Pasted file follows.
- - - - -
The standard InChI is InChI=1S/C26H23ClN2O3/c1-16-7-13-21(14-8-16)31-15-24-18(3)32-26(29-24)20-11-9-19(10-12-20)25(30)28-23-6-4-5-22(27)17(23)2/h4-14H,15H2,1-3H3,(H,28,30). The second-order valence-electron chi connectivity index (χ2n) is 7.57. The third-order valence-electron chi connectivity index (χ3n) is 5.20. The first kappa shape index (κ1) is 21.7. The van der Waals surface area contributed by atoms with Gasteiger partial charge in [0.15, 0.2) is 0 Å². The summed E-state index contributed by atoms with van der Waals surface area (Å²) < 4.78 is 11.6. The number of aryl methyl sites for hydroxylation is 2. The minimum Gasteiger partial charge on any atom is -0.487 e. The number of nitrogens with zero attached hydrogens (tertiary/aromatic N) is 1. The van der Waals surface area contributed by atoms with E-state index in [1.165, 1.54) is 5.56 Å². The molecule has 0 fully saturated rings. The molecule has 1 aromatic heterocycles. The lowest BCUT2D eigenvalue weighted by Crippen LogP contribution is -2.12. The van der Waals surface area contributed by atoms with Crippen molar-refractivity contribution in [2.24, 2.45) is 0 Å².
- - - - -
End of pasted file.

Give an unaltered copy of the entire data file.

The standard InChI is InChI=1S/C26H23ClN2O3/c1-16-7-13-21(14-8-16)31-15-24-18(3)32-26(29-24)20-11-9-19(10-12-20)25(30)28-23-6-4-5-22(27)17(23)2/h4-14H,15H2,1-3H3,(H,28,30). The second-order valence-electron chi connectivity index (χ2n) is 7.57. The third-order valence-electron chi connectivity index (χ3n) is 5.20. The first kappa shape index (κ1) is 21.7. The van der Waals surface area contributed by atoms with Gasteiger partial charge in [0.15, 0.2) is 0 Å². The summed E-state index contributed by atoms with van der Waals surface area (Å²) < 4.78 is 11.6. The number of aryl methyl sites for hydroxylation is 2. The minimum Gasteiger partial charge on any atom is -0.487 e. The number of nitrogens with zero attached hydrogens (tertiary/aromatic N) is 1. The van der Waals surface area contributed by atoms with E-state index in [1.165, 1.54) is 5.56 Å². The molecule has 0 fully saturated rings. The molecule has 1 aromatic heterocycles. The lowest BCUT2D eigenvalue weighted by Crippen LogP contribution is -2.12. The van der Waals surface area contributed by atoms with Crippen molar-refractivity contribution in [2.24, 2.45) is 0 Å².